Likely wooed by Netflix’s 14 Emmy nominations, major Hollywood studio Sony Television Pictures is jumping on the video streaming bandwagon.
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The studio, responsible for several hit shows including the popular series “Breaking Bad,” inked a deal with Netflix (NASDAQ:NFLX) on Monday to produce a new psychological thriller series that will be available exclusively to Netflix customers.
The 13-episode first season will join a growing list of original shows on Los Gatos, Calif.-based Netflix that include “House of Cards” and “Orange is the New Black.”
Netflix became the first online television company to win a primetime Emmy earlier this year, catapulting it to a new realm of Hollywood stardom that now has major movie studios pondering whether they should join forces with the up-and-coming streamer.
The new show, which will center on a family of adult siblings whose secrets and scars are revealed when their black sheep brother returns home, will be produced by Todd Kessler, Glenn Kessler and Daniel Zelman, the creators of award-winning legal thriller “Damages."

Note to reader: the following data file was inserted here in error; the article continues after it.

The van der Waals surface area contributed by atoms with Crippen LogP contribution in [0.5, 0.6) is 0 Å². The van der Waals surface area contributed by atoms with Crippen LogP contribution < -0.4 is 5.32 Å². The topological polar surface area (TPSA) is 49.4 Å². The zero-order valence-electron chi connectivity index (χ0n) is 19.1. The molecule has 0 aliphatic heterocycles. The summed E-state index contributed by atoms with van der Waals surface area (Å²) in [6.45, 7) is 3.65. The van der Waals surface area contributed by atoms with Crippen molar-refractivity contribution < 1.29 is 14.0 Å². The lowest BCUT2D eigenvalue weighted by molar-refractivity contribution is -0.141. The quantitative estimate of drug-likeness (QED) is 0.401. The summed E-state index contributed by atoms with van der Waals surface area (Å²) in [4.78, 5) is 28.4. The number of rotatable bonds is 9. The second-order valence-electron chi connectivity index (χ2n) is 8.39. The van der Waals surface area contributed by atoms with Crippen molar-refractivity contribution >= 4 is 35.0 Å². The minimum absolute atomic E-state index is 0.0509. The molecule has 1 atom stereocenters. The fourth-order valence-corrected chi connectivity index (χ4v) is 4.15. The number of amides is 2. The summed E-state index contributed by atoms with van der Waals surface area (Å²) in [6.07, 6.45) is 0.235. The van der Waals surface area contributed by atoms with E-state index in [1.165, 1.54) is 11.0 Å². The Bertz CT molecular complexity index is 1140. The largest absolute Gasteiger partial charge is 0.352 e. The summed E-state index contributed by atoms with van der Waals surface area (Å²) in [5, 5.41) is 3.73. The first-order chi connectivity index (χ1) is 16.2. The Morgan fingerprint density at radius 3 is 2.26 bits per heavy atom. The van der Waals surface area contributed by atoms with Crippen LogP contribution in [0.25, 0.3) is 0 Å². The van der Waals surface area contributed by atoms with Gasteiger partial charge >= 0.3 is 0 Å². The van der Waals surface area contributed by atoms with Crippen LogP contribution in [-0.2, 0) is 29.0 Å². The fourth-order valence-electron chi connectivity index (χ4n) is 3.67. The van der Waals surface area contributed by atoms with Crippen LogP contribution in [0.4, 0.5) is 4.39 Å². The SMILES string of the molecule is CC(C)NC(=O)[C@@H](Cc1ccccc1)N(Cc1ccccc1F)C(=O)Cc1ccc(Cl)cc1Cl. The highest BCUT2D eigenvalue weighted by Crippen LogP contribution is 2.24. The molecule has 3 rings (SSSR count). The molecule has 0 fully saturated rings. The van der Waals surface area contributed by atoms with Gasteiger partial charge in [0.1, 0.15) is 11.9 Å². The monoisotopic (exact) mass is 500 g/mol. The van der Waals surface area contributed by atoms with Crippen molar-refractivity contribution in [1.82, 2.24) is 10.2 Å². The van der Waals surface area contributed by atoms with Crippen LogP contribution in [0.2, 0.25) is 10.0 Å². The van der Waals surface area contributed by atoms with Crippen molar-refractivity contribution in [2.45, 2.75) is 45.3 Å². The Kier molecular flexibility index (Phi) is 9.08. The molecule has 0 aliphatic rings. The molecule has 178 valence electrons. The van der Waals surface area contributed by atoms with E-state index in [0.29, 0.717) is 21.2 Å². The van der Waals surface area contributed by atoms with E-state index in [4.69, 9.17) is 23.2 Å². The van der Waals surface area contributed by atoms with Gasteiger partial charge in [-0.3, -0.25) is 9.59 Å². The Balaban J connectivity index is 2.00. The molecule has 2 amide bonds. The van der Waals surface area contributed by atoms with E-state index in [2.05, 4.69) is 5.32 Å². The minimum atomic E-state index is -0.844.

"We are absolutely thrilled to be creating an original series for Netflix -- a company committed to cutting-edge storytelling in a vibrant, new space," the executive producers said in a joint statement. Todd Kessler also wrote and produced the second and third seasons of HBO’s “The Sopranos.”
Production on the one-hour show is set to begin in early 2014.
Sony's interest further solidifies Netflix’s growing presence in Hollywood as the movie streamer ramps up its focus on original programming in an effort to woo new customers and compete against cable giants.
While the political drama “House of Cards” and prison comedy “Orange is the New Black” both proved successful early ventures in the exploratory field of original Netflix programming, neither were made by a studio as big as Sony.
Meanwhile, Netflix continues to test the field with its cable counterparts, having struck a partnership with U.K. giant Virgin Media that brought its streaming app into millions of English homes last month. New reports surfaced Monday claim Netflix is considering similar cable deals in the U.S.
Netflix did not respond to a request for comment regarding its cable initiatives.
Shares of the movie streamer soared about 8% to $324.83 in late Monday trade, nearing an all-time high of $334.50.